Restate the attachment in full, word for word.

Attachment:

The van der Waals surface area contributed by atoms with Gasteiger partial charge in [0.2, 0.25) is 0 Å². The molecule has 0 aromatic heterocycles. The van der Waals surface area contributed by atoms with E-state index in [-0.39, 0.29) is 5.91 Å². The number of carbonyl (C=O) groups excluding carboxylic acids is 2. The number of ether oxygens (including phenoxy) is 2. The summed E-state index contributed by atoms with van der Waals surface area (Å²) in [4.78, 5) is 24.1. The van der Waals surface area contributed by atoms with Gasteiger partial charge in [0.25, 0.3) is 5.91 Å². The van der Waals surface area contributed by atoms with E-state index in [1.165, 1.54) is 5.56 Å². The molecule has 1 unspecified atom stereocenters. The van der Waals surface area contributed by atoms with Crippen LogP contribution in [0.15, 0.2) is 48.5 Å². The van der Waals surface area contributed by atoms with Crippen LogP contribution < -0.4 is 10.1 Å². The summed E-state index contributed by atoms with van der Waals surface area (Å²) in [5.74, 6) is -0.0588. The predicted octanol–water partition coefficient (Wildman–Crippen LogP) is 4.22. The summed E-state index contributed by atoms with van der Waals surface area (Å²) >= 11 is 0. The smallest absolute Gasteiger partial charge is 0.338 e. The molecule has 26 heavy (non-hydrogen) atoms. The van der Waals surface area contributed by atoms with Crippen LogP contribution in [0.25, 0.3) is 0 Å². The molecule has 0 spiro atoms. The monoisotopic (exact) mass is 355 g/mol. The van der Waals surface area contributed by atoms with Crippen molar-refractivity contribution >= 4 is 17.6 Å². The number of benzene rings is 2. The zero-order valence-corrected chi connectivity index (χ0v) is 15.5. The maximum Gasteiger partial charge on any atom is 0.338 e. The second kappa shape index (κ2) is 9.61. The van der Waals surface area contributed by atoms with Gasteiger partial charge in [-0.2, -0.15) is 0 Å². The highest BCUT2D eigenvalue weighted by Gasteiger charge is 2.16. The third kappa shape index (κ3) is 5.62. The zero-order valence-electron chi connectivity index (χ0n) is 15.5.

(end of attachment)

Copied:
The van der Waals surface area contributed by atoms with Gasteiger partial charge in [0.2, 0.25) is 0 Å². The molecule has 0 aromatic heterocycles. The van der Waals surface area contributed by atoms with E-state index in [-0.39, 0.29) is 5.91 Å². The number of carbonyl (C=O) groups excluding carboxylic acids is 2. The number of ether oxygens (including phenoxy) is 2. The summed E-state index contributed by atoms with van der Waals surface area (Å²) in [4.78, 5) is 24.1. The van der Waals surface area contributed by atoms with Gasteiger partial charge in [0.25, 0.3) is 5.91 Å². The van der Waals surface area contributed by atoms with E-state index in [1.165, 1.54) is 5.56 Å². The molecule has 1 unspecified atom stereocenters. The van der Waals surface area contributed by atoms with Crippen LogP contribution in [0.15, 0.2) is 48.5 Å². The van der Waals surface area contributed by atoms with Crippen LogP contribution < -0.4 is 10.1 Å². The summed E-state index contributed by atoms with van der Waals surface area (Å²) in [5.74, 6) is -0.0588. The predicted octanol–water partition coefficient (Wildman–Crippen LogP) is 4.22. The summed E-state index contributed by atoms with van der Waals surface area (Å²) >= 11 is 0. The smallest absolute Gasteiger partial charge is 0.338 e. The molecule has 26 heavy (non-hydrogen) atoms. The van der Waals surface area contributed by atoms with Crippen LogP contribution in [0.25, 0.3) is 0 Å². The molecule has 0 spiro atoms. The monoisotopic (exact) mass is 355 g/mol. The van der Waals surface area contributed by atoms with Crippen molar-refractivity contribution >= 4 is 17.6 Å². The number of benzene rings is 2. The zero-order valence-corrected chi connectivity index (χ0v) is 15.5. The maximum Gasteiger partial charge on any atom is 0.338 e. The second kappa shape index (κ2) is 9.61. The van der Waals surface area contributed by atoms with Gasteiger partial charge in [-0.2, -0.15) is 0 Å². The highest BCUT2D eigenvalue weighted by Gasteiger charge is 2.16. The third kappa shape index (κ3) is 5.62. The zero-order valence-electron chi connectivity index (χ0n) is 15.5.